Bywaters has completed London’s largest solar photovoltaic (PV) panel retrofit at its MRF in Bow.
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The waste manager has installed more than 4,000 panels on the building’s roof, from which the 1000kWp array will provide enough energy to power the normal daytime operations of the MRF, which is licensed to process 650,000 tonnes of material a year.
The company said the installation would stabilise its energy supply and reduce energy costs by some 45%, while saving some 320 tonnes of carbon dioxide a year.
Managing director John Glover told MRW: “The installation of solar PV at our Bow MRF will enable us to make significant savings on carbon emissions while processing recyclables.”
He added that investment in the array was “an important demonstration of our commitment to developing a sustainable business and improving our own environmental performance”.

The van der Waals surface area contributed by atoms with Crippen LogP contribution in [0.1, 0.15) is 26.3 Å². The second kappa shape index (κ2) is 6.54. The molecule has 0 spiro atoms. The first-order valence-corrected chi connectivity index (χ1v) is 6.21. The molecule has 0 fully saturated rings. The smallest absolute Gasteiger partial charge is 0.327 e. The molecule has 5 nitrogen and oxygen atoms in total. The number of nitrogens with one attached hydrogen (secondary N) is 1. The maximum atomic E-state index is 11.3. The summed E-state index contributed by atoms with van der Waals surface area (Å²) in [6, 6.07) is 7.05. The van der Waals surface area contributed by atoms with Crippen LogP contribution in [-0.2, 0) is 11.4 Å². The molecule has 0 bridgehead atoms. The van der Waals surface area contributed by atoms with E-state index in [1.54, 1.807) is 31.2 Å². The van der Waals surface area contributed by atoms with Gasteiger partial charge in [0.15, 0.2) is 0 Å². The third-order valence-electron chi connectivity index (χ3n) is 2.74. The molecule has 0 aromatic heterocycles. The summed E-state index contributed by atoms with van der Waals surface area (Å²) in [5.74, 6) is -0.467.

Glover said energy was Bywaters’ largest cost after wages, and the company had made a series of initiatives to minimise its environmental impact.
“There is a common misconception that doing the right thing costs money,” he said.
“However, as with effective waste and recycling solutions, the adoption of a more sustainable approach to our energy provision has enabled us to realise both commercial and environmental improvements benefiting our business, our customers and the community of which we are part.”
In addition to the array, Bywaters uses canals and rivers to move residual waste from Bow to Cory’s Belvedere energy-from-waste facility, eliminating around 3,000 lorry movements a year. It has also invested in a £7m fleet of eco-friendly vehicles.
The array was developed and managed to completion by Kent-based supplier M3 Solutions.
- More on this in the 9 April issue of MRW